Deploying Google Kubernetes Engine Rolling Updates

Hands-On Lab

 

Photo of Joseph Lowery

Joseph Lowery

Google Cloud Training Architect II in Content

Length

00:30:00

Difficulty

Beginner

Updating your applications is a fact of life, and there are a number of deployment strategies. The rolling update is one of the most common because it allows an update to take place with zero downtime. In this lab, we’ll create a new Kubernetes Engine cluster and then deploy an existing containerized app via a YAML configuration file. Then, we’ll initiate an update and review the Kubernetes Engine process.

What are Hands-On Labs?

Hands-On Labs are scenario-based learning environments where learners can practice without consequences. Don't compromise a system or waste money on expensive downloads. Practice real-world skills without the real-world risk, no assembly required.

Deploying Google Kubernetes Engine Rolling Updates

Introduction

In this hands-on lab, we'll create a new Kubernetes Engine cluster and then deploy an existing containerized app via a YAML configuration file. Then, we'll initiate an update and review the Kubernetes Engine process.

How to Log in to Google Lab Accounts

On the lab page, right-click Open GCP Console and select the option to open it in a new private browser window (this option will read differently depending on your browser — e.g., in Chrome, it says "Open Link in Incognito Window"). Then, sign in to Google Cloud Platform using the credentials provided on the lab page.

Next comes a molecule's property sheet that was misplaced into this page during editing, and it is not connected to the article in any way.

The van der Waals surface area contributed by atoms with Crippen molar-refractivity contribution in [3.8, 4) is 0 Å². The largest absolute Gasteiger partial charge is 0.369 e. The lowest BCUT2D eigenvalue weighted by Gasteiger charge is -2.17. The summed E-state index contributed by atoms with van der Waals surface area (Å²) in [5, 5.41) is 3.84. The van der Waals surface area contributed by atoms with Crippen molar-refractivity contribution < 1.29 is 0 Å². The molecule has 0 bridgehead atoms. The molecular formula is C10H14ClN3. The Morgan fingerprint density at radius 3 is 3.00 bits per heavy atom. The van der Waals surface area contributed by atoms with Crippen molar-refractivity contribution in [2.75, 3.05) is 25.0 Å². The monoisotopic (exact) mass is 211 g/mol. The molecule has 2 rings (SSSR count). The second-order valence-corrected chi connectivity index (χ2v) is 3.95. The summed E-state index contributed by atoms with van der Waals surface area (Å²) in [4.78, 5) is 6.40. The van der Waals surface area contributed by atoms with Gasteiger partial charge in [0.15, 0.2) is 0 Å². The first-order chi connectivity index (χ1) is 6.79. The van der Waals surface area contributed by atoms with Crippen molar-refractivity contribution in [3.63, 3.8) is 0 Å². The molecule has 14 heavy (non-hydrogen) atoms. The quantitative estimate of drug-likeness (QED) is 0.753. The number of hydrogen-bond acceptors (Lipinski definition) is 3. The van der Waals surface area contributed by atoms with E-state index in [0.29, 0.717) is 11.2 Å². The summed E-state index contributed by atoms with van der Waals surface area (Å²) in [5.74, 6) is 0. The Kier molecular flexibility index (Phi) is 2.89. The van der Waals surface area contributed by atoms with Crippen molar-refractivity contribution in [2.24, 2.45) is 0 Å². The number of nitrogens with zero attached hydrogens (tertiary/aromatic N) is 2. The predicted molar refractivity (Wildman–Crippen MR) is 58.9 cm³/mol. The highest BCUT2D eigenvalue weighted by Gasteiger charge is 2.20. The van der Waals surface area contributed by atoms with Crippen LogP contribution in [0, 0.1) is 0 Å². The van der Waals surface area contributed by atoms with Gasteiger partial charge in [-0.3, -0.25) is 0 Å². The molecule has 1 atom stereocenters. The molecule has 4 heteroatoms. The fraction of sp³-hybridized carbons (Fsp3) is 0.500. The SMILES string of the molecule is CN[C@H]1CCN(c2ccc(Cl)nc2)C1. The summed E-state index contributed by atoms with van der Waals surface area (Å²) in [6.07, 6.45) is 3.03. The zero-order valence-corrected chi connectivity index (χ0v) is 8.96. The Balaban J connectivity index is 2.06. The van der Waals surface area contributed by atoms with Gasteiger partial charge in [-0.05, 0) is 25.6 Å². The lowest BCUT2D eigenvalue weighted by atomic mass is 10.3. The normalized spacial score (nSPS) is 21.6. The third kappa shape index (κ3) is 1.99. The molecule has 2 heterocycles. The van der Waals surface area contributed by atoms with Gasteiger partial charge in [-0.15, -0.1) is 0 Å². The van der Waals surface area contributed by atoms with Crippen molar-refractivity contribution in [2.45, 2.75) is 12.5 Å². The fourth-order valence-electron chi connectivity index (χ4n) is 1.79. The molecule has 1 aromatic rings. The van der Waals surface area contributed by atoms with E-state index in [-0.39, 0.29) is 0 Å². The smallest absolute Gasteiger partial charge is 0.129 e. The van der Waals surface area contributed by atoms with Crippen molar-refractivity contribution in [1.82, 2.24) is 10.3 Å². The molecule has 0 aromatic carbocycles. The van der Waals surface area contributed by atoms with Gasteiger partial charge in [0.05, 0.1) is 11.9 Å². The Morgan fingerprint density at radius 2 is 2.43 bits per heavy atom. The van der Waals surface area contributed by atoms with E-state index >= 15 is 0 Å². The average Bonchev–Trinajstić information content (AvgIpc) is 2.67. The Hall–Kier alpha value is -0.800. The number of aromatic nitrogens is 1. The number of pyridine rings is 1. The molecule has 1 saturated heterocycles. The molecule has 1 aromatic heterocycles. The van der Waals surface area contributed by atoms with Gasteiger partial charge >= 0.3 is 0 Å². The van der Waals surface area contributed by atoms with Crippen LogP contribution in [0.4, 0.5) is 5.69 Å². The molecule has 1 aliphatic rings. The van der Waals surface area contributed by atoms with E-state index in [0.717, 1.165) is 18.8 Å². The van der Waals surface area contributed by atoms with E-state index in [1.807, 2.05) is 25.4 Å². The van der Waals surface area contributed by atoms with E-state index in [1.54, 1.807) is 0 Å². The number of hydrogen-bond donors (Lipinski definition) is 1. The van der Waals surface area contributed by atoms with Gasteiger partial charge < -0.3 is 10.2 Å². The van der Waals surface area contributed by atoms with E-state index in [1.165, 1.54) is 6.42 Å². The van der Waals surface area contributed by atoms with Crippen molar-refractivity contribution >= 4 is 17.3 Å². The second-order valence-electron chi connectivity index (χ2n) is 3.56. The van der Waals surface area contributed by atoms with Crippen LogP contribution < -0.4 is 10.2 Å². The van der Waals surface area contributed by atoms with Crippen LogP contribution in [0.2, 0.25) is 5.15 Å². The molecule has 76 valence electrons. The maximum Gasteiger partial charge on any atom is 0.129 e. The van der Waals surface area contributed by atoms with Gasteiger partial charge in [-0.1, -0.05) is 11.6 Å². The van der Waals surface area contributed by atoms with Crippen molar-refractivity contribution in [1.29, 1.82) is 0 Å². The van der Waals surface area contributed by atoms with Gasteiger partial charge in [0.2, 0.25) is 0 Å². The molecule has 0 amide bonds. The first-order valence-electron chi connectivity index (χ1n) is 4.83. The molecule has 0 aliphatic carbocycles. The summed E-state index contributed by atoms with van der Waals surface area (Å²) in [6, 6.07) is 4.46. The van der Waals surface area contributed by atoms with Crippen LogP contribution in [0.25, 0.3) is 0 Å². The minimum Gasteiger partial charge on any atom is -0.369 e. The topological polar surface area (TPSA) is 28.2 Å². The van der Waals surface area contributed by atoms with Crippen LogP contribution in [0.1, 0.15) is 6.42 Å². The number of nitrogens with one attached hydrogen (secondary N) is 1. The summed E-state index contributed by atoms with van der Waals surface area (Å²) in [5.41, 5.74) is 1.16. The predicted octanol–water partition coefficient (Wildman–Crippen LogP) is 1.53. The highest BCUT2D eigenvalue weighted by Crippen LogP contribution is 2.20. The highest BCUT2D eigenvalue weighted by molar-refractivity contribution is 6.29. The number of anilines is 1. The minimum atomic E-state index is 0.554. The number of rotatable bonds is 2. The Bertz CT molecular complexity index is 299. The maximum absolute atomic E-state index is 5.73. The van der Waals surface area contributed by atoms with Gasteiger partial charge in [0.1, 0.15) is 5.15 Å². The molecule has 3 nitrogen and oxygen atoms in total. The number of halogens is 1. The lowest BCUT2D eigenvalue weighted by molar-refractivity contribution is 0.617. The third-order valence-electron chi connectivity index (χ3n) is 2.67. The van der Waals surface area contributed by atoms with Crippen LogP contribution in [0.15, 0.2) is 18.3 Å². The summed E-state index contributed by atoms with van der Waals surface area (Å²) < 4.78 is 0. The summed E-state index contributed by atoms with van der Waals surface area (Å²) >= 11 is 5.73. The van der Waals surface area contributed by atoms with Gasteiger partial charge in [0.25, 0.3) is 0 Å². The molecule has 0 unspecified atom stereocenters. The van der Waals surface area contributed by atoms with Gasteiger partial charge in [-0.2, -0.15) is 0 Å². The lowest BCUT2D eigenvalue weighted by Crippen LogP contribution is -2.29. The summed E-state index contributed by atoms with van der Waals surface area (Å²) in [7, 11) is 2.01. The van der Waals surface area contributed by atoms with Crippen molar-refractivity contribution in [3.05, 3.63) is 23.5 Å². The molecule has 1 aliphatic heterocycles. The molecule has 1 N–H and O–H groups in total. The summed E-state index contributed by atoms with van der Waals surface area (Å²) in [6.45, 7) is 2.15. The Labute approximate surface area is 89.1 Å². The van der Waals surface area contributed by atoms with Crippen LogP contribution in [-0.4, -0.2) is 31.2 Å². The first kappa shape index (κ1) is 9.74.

On the Welcome to your new account screen, review the text, and click Accept. In the "Welcome L.A.!" pop-up once you're signed in, check to agree to the terms of service, choose your country of residence, and click Agree and Continue.

Solution

Clone the repo to retrieve the files.

  1. Navigate to Kubernetes Engine > Clusters.

  2. Activate the Cloud Shell by clicking the icon in the top row.

  3. Clone the GitHub repository:

    git clone https://github.com/linuxacademy/content-gc-essentials
  4. Change directory:

    cd content-gc-essentials/gke-lab-02

Create the Kubernetes Engine cluster.

  1. In the Cloud Shell, configure the zone we'll use:

    gcloud config set compute/zone us-central1-a
  2. Create the four-node cluster:

    gcloud container clusters create la-gke-1 --num-nodes=4
  3. Set up Cloud Shell to use kubectl commands for the new cluster:

    gcloud container clusters get-credentials la-gke-1

Deploy the app via a YAML config file.

  1. Open the Cloud Shell Editor by clicking the pencil icon.

  2. Navigate to content-gc-essentials > gke-lab-02, and open the deploy-rolling.yaml file.

  3. Review the file, noting the image parameter.

  4. In the Cloud Shell, enter the following command:

    kubectl create -f deploy-rolling.yaml
  5. Note updating pods in the Workloads section of the console.

  6. Expose the deployment:

    kubectl expose deployment rolling --type=LoadBalancer --name=rolling-service --port=80 --target-port=80
    kubectl get services rolling-service
  7. Confirm the exposed service in the console in the Services section.

  8. Click the endpoint link to review application output.

Initiate rolling update.

  1. In the deploy-rolling.yaml file, change the image parameter to the following value:

    linuxacademycontent/content-gcp-labs:rolling-v2
  2. Click File > Save.

  3. In the Cloud Shell, enter the following command:

    kubectl apply -f deploy-rolling.yaml
  4. On the console Workloads page, click the deployment name.

  5. Review the number of pods, and refresh the page until four pods are shown.

  6. Go to the browser tab showing the application output, and refresh the page.

Review pods and output.

  1. From the console, visit the Workloads section.
  2. Click the existing workload.
  3. View the number of pods created.
  4. In a moment, refresh the page.
  5. Copy the external URL link, and paste it in a new browser tab.

Conclusion

Congratulations on completing this hands-on lab!